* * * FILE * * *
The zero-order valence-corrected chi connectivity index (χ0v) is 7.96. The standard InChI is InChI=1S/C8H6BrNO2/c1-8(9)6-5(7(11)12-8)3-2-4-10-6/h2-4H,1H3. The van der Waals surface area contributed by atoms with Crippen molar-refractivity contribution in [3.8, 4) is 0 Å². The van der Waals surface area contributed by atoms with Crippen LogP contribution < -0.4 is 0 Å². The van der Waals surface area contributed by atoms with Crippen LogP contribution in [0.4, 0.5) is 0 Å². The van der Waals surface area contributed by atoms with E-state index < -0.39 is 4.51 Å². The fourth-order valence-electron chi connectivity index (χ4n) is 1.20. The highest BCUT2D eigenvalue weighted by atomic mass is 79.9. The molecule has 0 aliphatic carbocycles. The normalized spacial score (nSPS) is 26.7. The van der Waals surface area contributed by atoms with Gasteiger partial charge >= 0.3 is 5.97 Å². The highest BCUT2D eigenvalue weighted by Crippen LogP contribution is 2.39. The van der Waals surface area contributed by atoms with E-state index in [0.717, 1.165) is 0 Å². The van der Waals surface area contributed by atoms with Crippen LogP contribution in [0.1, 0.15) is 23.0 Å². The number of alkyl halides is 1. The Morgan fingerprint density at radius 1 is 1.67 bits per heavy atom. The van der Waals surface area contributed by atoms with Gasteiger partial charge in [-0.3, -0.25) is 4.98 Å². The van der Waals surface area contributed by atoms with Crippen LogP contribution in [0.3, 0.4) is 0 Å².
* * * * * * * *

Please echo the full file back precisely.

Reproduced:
The zero-order valence-corrected chi connectivity index (χ0v) is 7.96. The standard InChI is InChI=1S/C8H6BrNO2/c1-8(9)6-5(7(11)12-8)3-2-4-10-6/h2-4H,1H3. The van der Waals surface area contributed by atoms with Crippen molar-refractivity contribution in [3.8, 4) is 0 Å². The van der Waals surface area contributed by atoms with Crippen LogP contribution < -0.4 is 0 Å². The van der Waals surface area contributed by atoms with Crippen LogP contribution in [0.4, 0.5) is 0 Å². The van der Waals surface area contributed by atoms with E-state index < -0.39 is 4.51 Å². The fourth-order valence-electron chi connectivity index (χ4n) is 1.20. The highest BCUT2D eigenvalue weighted by atomic mass is 79.9. The molecule has 0 aliphatic carbocycles. The normalized spacial score (nSPS) is 26.7. The van der Waals surface area contributed by atoms with Gasteiger partial charge >= 0.3 is 5.97 Å². The highest BCUT2D eigenvalue weighted by Crippen LogP contribution is 2.39. The van der Waals surface area contributed by atoms with E-state index in [0.717, 1.165) is 0 Å². The van der Waals surface area contributed by atoms with Crippen LogP contribution in [0.1, 0.15) is 23.0 Å². The number of alkyl halides is 1. The Morgan fingerprint density at radius 1 is 1.67 bits per heavy atom. The van der Waals surface area contributed by atoms with Gasteiger partial charge in [-0.3, -0.25) is 4.98 Å². The van der Waals surface area contributed by atoms with Crippen LogP contribution in [0.3, 0.4) is 0 Å².